Cottage, Sansum Pull Plug on Merger Application

Health Care Organizations Waited Four Years for FTC Decision

Sansum CEO Kurt Ransohoff (left) and Cottage CEO Ron Werft

Paul Wellman

Sansum CEO Kurt Ransohoff (left) and Cottage CEO Ron Werft

After pursing for nearly four years a merger that would have fused the inpatient care power of Cottage Health and the outpatient prowess of Sansum Clinic, executives of both health-care enterprises announced last week they were pulling the plug. Ron Werft, CEO of Cottage, and Kurt Ransohoff, CEO of Sansum, expressed frustration with the Federal Trade Commission (FTC), the agency charged with screening potential mergers for their monopolistic impacts.

“Over the years, we found we were waiting to hear, waiting to hear, waiting to hear,” said Ransohoff. “We just finally came to the conclusion that … we would not be able to clarify things and that going down the path we’ve been going down wasn’t going to have a good ending.” Werft experienced similar challenges trying to understand what the FTC actually wanted. “They don’t give you a recipe; they give you a list of concerns, and then you have to figure out how to respond,” he said. “But it just goes on and on and on. They have no deadlines.” This is the second time in almost nine years that Cottage and Sansum ​— ​the two 900-pound health-care gorillas on the South Coast ​— ​have submitted applications for a merger. Both times, they have had to withdraw them.

Throughout the recent attempt, Cottage and Sansum made a strategic decision not to speak in public about the merger except when necessary. Few details of the application ​— ​which involve reams of proprietary trade information ​— ​were shared with the public. About 18 months ago, however, Werft and Ransohoff explained that the FTC had expressed concerns that, because both entities own and operate outpatient surgical centers, the merger might result in a loss of competition. That could be a deal killer. Cottage, in response, found an independent buyer for its surgical centers. That sale, however, was conditional on the merger being approved. Werft explained, “They [the FTC] still are unconvinced that that transaction would result in sufficient competition ….”.

While the surgical centers provide a key community service, they represent a relatively small volume of revenue for Cottage and Sansum. One well-placed medical observer stated that area doctors affiliated with Sansum had been solicited by the prospective operator-owner of the surgical center to become partner-investors in the new enterprise. This is a common method used to ensure a high volume of referrals. If accurate, such partnerships might have undermined the arm’s-length effect the FTC had hoped to achieve by divestment.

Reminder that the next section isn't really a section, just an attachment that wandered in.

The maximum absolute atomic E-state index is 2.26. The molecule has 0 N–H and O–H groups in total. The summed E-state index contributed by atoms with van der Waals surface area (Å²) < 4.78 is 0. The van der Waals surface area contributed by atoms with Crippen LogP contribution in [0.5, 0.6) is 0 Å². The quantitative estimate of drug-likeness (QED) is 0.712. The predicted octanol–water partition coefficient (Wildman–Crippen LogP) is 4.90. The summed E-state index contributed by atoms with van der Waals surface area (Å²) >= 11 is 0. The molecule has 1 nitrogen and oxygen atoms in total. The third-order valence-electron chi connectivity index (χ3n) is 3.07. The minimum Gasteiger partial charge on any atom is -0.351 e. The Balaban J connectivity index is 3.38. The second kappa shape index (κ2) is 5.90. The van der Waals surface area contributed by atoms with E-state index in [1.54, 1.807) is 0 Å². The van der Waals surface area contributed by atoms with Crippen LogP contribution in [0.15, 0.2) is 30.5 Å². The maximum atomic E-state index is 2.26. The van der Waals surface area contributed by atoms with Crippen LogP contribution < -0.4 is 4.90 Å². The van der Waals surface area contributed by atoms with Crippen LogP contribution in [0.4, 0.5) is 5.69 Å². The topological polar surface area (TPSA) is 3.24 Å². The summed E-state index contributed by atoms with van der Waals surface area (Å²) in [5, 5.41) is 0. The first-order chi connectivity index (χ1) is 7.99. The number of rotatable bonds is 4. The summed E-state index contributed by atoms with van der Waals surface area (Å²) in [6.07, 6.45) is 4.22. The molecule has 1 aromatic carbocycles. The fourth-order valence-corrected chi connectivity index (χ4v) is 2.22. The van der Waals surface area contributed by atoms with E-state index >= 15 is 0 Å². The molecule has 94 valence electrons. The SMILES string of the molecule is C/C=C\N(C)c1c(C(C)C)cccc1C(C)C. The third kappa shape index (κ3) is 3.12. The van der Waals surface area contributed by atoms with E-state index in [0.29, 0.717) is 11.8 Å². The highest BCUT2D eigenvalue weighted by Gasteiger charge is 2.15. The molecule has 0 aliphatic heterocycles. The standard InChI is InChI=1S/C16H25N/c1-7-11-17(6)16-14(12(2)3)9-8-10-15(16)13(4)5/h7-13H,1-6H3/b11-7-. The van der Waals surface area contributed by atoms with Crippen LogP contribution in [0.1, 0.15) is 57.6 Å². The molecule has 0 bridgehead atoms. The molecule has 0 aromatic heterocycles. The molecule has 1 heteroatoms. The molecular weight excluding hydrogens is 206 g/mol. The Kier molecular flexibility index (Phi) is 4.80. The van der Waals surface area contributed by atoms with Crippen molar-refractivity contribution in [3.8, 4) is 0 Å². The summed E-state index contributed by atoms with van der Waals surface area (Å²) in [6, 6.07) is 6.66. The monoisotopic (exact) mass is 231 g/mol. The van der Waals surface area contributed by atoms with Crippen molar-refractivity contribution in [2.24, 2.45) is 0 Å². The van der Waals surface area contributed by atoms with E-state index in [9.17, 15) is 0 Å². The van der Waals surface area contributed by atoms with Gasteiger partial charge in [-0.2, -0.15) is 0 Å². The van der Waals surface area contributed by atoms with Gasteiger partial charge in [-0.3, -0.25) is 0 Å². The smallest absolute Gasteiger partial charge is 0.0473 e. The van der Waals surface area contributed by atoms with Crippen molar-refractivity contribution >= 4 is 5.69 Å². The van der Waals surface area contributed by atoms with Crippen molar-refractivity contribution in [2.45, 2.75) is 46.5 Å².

The merger would have allowed Cottage and Sansum to integrate the largest outpatient ambulatory care clinic in the county with the largest hospital enterprise in the county and the only one on the South Coast. The Centers for Medicare & Medicaid Services, the federal branch overseeing health-care payments, generally approves of these mergers because they can better control costs while maintaining a higher level of service, at least as measured by hospital patient readmission. Nearby, Kaiser and UCLA both provide large-scale examples of this. Of course, they exist in large population centers where there are several hospitals. The size of Cottage Health ​— ​which operates in the smaller communities of Santa Barbara, Goleta, and Santa Ynez ​— ​would be a cause of concern for FTC regulators, charged with protecting consumers from monopolies that would affect costs and quality of care.

If the merger application is dead, the economic forces that gave rise to two such applications in the past decade are still very much alive and well. UCLA ​— ​which owns a hospital and health clinic in Los Angeles ​— ​has expressed interest in the Santa Barbara market. Last year, for example, UCLA explored buying a series of South Coast private clinics. Ultimately, they decided against it. With or without the Affordable Care Act, federal health-care bureaucracies are shifting away from traditional fee-for-service reimbursement formulas that have defined health-care economics for decades. Instead, they’re recalculating reimbursement requirements in such a way that maximizes rewards for operations that can keep costs low while delivering measurable levels of service. “There’s kind of two different parts of the federal government, one encouraging collaboration, saying, ‘This is the way to go,’ and the other saying, ‘Be careful; this may not be a good thing,’” Werft stated. “We’ve just been stuck between those two.”

Under the Barack Obama administration, the FTC had grown increasing hostile to health-care mergers. Under a Trump administration, presumably, that might change. If so, neither Werft nor Ransohoff were inclined to test the waters. “It doesn’t appear there’s going to be any change in the FTC soon,” said Werft, who noted that three of the five positions on the commission are currently vacant.

For independent physicians in town ​— ​unaffiliated with either health-care organization ​— ​news that the merger application has been suspended comes as a relief, however temporary. Knowledgeable health-care observers predict Cottage and Sansum will either continue to pursue ways to integrate the two operations without formally merging or they will be forced to form partnerships with an entity like Kaiser or UCLA. “We’ve been cooperating for about 100 years,” said Ransohoff. “We’re not about to stop now.”

The original version of this story has been replaced with an updated report. A correction was made May 18 to reflect that UCLA, not Kaiser, has been interested in the Santa Barbara market.

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